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Summers in New Brunswick are short and, in my hometown ringed by the Atlantic Ocean and the Bay of Fundy, almost endlessly fog-bound.
By the time I was 8, my parents had grown tired of spending summers amid the tidy lawns of our neighbourhood. Their search for a quiet retreat in the country led to the purchase of a ramshackle structure and several acres of dense forest that we’ve always referred to as “the camp” – a Maritime-accented equivalent of what most of the rest of the country refers to as “the cottage.”
Our camp was not quaint or rustic in the Muskokan or Laurentian sense of the words. Our A-frame was undeniably shabby, with a tin roof that rang with the echoes of heavy rain, and a bathroom that consisted of a tiny water closet on the porch with a crooked door.
My father is fond of recounting a story, well embellished through the years, of arriving at the camp after a week at work to find his wife and three city-raised children wild-eyed and ravaged by early-June black flies.
Undeterred by our rookie mistakes – arriving in the midst of black-fly season, swinging screen doors carelessly wide, taking a seat on the smouldering lid of a Coleman camp stove – we settled into an easy rhythm, and the chasm between our city selves and our camp selves widened with every passing week.
On the drive to the camp that marked the beginning of each summer, my siblings and I would be crammed in the back of the minivan with coolers full of groceries and a yowling cat, unhappily confined to a carrier.
We’d gleefully take note of the passing landmarks. Wisps of fog snaking across the highway as we approached the frothing expanse of ocean bordered by New River Beach marked the halfway point of our trip.
The first person to spot the neon sign of the fish-and-chip stand at the exit off the main highway was obliged to alert the rest of the car with a shout and swift punch to the upholstered roof overhead.
When the van turned onto the narrow, tree-canopied dirt road that led to the camp, the simultaneous click of our unbuckling seatbelts and whoosh of my parents’ unrolling windows signalled that we hadn’t just got there – we had arrived.
At the camp, we were wild children. Slick as minnows under the lake’s surface, we spent hours underwater in our protected cove, emerging ravenous and exhausted. In the evenings, we played cards and poked at the embers in the wood stove, our faces flushed from the radiating heat.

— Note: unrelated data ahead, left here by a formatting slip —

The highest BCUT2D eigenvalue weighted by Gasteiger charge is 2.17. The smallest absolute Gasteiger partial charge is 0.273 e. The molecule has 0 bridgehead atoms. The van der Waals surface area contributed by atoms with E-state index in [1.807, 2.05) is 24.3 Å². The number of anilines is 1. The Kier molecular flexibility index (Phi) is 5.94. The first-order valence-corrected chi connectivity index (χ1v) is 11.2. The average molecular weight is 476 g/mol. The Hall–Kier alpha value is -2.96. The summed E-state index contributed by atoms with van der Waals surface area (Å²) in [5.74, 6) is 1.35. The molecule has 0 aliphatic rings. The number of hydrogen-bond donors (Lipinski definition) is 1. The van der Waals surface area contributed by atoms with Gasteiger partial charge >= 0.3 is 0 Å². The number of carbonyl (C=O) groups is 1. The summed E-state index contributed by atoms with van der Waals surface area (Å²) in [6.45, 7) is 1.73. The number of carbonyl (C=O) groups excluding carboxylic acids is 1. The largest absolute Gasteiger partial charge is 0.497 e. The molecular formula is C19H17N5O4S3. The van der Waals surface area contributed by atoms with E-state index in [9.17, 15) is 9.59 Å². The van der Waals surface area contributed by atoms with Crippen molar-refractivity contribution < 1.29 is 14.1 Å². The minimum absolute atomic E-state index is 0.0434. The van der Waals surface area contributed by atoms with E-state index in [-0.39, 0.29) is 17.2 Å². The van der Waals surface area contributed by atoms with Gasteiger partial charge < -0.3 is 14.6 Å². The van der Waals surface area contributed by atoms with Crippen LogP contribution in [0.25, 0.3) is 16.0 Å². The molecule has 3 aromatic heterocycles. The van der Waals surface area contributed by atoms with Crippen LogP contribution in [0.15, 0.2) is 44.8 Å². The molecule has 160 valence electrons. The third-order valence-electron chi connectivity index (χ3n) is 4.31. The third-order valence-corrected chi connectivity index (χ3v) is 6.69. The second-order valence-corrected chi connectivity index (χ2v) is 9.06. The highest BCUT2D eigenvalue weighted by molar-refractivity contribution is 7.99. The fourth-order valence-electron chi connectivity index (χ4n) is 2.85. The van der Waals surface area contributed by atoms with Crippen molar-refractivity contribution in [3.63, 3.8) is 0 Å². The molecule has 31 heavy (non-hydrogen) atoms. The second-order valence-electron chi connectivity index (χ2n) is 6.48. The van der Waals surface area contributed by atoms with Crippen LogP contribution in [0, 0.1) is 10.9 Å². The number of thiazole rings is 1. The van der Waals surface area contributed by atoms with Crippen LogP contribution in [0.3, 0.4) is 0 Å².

The nights were often cold, and our parents, relishing the novelty of rustic life, heated bricks on the stove for us to place at the bottom of our beds to warm our cold feet. We slept soundly, close enough to hear each other’s breathing slow into sleep.
By the time I turned 14, the mercurial moods of adolescence made me dread our weeks of family togetherness at the camp, though my parents were kind enough to euphemistically refer to my bouts of irritability as me simply “getting unhinged” after too much time in the country.
The ongoing joke in my family, that I wasn’t cut out for camp life, was seemingly confirmed by my decision to leave the East Coast after high school and head for Montreal, and later Toronto, where my big-city peers cheerfully describe the place I grew up as somewhere they “drove through once.”
When I met my partner several years ago, we revelled in the differences in our childhood landscapes.
She was raised in downtown Toronto, her summers filled with trips to art galleries, museums and music camps. She was endlessly bemused by the image I painted of myself as a child: fearless and unkempt, jumping from the back of pickup trucks.
I brought her home to meet my parents, who were eager to offer her the full Maritime experience and insisted we spend several days at the camp.
Unspoken in the invitation was this: The suitability of potential partners is determined by a camp-based litmus test conducted by my family. Does the person complain about a lack of privacy, a hairdryer or an indoor shower? Most important, can they get up on a pair of water skis behind a speedboat driven by my father? My sister once lamented that she couldn’t possibly imagine herself with a man who couldn’t water-ski as well as my father or brother.
Luckily for both of us, my partner showed unflagging enthusiasm for the idiosyncrasies of camp life, which immediately endeared her to my family. She even water-skied.
When we announced that we were getting married, my parents bought a rainbow flag, and in their very conservative part of the country, they flew it proudly from the top of the camp’s boathouse.
At our wedding in Toronto, my sister and father both gave speeches punctuated with anecdotes about our summers at the camp.
Far from the coast of my youth on my big day, accustomed to the unceasing thrum of the city, my eyes stung with tears at the memories of us as children – our hands skimming lupins, the smell of blackened kindling and the view of five birch trees outside our front door that my mother always said represented each of us.
Margo Foster lives in Toronto.
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